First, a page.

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Grass

by Sheri S. Tepper

Other authors: See the other authors section.

Series: Arbai trilogy (1)

MembersReviewsPopularityAverage ratingConversations / Mentions
2,392496,479 (3.95)1 / 155
What could be more commonplace than grass, or a world covered over all its surface with a wind-whipped ocean of grass? But the planet Grass conceals horrifying secrets within its endless pastures. And as an incurable plague attacks all inhabited planets but this one, the prairie-like Grass begins to reveal these secrets - and nothing will ever be the same again ...… (more)
  1. 70
    Dune by Frank Herbert (MyriadBooks)
    MyriadBooks: For the description of the planet.
  2. 10
    The Snow Queen by Joan D. Vinge (sturlington)
  3. 00
    Mother of Demons by Eric Flint (MyriadBooks)
    MyriadBooks: For religion evolving; for human inhabitants as the minority.
  4. 01
    Hunting Party by Elizabeth Moon (MyriadBooks)
    MyriadBooks: For horses in space.
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Group TopicMessagesLast Message 
 Name that Book: 2 Scifi books: alien horses and human pets6 unread / 6Petroglyph, December 2011

» See also 155 mentions

Showing 1-5 of 49 (next | show all)
This book is a wonderful example of how sci-fi can make that which is truely alien, lovable, or hate able and definitely relatable. Some of the humans are the most alien of all.

The world building is first class, and the backdrop is part of the plot without being the whole book. The world of Grass itself is real, believable, wonderful and awful.

There's a political and religious theme that also seems plausible, but it's laid on very heavy handed. it's a clear theme the characters revolve around throughout the book.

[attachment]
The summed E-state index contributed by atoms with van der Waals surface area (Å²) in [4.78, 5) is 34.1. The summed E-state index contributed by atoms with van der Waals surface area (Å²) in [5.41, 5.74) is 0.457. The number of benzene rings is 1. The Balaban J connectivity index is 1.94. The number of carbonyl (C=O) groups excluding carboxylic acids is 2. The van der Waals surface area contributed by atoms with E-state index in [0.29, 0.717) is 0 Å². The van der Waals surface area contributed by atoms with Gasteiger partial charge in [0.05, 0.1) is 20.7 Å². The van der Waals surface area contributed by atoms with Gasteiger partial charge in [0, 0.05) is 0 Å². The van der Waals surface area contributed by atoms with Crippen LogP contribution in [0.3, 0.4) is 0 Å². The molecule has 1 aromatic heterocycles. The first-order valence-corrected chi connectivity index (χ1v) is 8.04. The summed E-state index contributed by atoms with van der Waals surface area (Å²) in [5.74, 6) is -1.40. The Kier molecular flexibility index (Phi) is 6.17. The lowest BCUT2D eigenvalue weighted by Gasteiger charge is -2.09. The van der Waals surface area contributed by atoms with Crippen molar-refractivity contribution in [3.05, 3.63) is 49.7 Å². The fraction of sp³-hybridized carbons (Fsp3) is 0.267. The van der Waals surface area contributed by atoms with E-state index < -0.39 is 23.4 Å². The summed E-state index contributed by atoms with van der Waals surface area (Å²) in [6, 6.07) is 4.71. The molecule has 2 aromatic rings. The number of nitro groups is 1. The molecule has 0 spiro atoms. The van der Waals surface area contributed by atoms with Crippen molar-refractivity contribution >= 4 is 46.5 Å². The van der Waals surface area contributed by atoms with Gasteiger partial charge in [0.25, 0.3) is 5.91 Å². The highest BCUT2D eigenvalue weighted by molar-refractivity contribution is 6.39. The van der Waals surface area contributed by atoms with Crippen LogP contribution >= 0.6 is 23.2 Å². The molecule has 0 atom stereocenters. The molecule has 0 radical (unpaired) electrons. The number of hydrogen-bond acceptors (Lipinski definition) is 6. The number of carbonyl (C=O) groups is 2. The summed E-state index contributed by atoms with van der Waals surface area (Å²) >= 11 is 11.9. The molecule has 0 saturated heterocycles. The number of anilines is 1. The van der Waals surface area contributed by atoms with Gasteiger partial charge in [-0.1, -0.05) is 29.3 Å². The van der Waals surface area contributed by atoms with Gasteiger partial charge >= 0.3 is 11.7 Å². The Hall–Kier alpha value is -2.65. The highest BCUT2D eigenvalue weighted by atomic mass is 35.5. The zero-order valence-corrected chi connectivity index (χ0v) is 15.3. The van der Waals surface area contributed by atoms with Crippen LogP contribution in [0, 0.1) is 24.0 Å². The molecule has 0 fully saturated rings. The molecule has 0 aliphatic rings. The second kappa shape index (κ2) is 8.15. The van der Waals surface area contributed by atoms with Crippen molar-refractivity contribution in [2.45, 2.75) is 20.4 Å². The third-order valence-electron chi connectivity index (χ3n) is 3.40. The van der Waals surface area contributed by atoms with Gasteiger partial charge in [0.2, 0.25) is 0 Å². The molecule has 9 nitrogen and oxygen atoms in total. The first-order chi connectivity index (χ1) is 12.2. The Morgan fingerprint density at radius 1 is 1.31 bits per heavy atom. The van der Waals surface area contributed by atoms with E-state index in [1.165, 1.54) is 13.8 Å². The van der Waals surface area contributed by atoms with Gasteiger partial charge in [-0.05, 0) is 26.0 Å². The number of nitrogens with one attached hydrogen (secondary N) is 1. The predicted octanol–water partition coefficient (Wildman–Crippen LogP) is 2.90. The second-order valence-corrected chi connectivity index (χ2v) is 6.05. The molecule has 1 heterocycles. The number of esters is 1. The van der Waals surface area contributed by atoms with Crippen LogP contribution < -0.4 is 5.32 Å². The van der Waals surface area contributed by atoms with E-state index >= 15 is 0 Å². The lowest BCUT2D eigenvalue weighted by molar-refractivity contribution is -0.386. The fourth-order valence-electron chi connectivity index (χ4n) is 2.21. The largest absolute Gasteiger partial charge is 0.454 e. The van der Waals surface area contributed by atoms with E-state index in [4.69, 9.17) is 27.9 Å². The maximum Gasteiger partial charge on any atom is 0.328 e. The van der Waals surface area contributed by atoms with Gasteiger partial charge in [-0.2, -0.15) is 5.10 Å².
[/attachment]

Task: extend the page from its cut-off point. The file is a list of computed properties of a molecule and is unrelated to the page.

The central character is complex, believable and demands your attention throughout. A few of the others grow and change and really make you want them to succeed.

There are quite a few characters though. Some just don't change. Some are just a plot point. Some don't seem to have a point at all. Without spoiling anything, it's not a "they all lived happily every after" story.

A close re-reading and more familiarity with Catholicism would probably help me pick up some facets I'm sure I missed, and maybe tip the rating up a bit, but even without that it's very much worth reading, and will make you question your own choices if you ended up in similar situations. ( )
  furicle | May 25, 2024 |
I really liked a lot about this book - great world-building, characters with interesting internal lives, interesting moral introspection - but something didn't quite click for me. I'd still recommend it. ( )
  mmparker | Oct 24, 2023 |
Good sci-fi about the ecology of an Earth-like planet. ( )
  mykl-s | Aug 13, 2023 |
This is an exciting and interesting novel. Other critics have pointed out its similarity to Herbert’s Dune. As far as details of the setting and the cast of characters the parallels are there, but can be ignored. The book is not a copy. The underlying philosophical themes are different. But, the head hopping point of view of the omniscient narrator was the flaw, in my opinion. With the numerous supporting characters and the fast moving plot, the head hopping was confusing at times. ( )
  drardavis | Oct 16, 2022 |
Reminded me very much of Speaker for the Dead. I couldn't put it down. Horror and wonder in equal parts--truly alien species and Big Questions. The more I think about it the more I like it.

Seriously, though, SO MANY characters are in love with the MC. ( )
  Adamantium | Aug 21, 2022 |
Showing 1-5 of 49 (next | show all)
When I first read Grass, I realised that Tepper is a genuine wild talent, taking SF in new and unexpected directions.
added by lquilter | editSF Site, Peter D. Tillman (Aug 7, 2009)